Title

Working with Narratives: Coping Strategies in African American Folk Beliefs and Traditional Healing Practices

Document Type

Article

Publication Date

9-23-2008

Publication Title

Journal of Human Behavior in the Social Environment

DOI

https://doi.org/10.1300/J137v15n01_07

ISSN

1540-3556

Abstract

This article will discuss healing across cultures and describe narrative practice as a means of access to coping strategies in African American folk beliefs and traditional healing practices. Four elements were found in empirical research on folk healing among African Americans: spirituality, ritual, the power of words, and dreams. These culture-specific healing elements often emerge as themes in personal narratives about coping in response to stress, crisis, and trauma. Viewing healing elements as themes is a useful framework for construing meanings from clients' experiences of stress, trauma, and crisis and coping strategies embedded in folk beliefs and traditional healing practices.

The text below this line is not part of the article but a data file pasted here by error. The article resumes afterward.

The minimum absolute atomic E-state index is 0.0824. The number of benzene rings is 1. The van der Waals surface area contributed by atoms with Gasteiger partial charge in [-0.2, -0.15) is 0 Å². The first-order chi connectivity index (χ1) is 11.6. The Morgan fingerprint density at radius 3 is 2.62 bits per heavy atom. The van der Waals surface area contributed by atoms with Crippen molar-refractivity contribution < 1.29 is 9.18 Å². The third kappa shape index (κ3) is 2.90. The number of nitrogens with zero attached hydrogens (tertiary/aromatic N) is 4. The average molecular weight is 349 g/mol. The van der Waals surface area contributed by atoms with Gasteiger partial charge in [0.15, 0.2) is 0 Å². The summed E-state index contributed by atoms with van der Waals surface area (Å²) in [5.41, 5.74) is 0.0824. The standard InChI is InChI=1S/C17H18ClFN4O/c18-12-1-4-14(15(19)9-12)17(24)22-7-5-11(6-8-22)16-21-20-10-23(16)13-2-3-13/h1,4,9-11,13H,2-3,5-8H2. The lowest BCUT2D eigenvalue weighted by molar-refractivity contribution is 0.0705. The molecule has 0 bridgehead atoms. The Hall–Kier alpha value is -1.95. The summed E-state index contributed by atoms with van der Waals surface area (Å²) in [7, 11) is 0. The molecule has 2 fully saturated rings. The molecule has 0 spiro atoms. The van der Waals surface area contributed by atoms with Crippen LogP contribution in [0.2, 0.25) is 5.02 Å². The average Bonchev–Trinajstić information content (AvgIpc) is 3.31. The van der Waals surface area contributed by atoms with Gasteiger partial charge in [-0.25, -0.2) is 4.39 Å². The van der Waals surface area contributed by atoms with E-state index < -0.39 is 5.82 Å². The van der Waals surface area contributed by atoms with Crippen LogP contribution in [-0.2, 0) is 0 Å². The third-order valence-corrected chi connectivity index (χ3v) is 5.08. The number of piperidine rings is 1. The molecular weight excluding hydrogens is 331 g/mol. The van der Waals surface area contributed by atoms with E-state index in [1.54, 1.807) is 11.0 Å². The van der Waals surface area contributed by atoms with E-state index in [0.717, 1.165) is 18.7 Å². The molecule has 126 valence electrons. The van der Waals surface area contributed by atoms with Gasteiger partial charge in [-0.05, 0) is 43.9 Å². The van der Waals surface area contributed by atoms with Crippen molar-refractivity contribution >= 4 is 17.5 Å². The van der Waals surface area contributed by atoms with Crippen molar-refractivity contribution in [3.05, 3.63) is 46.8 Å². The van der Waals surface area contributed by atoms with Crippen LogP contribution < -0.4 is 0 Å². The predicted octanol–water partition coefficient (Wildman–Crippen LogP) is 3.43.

Additionally, the author presents a structured interview questionnaire for identifying folk healing themes, illustrates narrative practice as an approach for integrating folk beliefs and healing practices, and discusses implications for clinical training.

Comments

Copyright and Open Access: https://v2.sherpa.ac.uk/id/publication/5622

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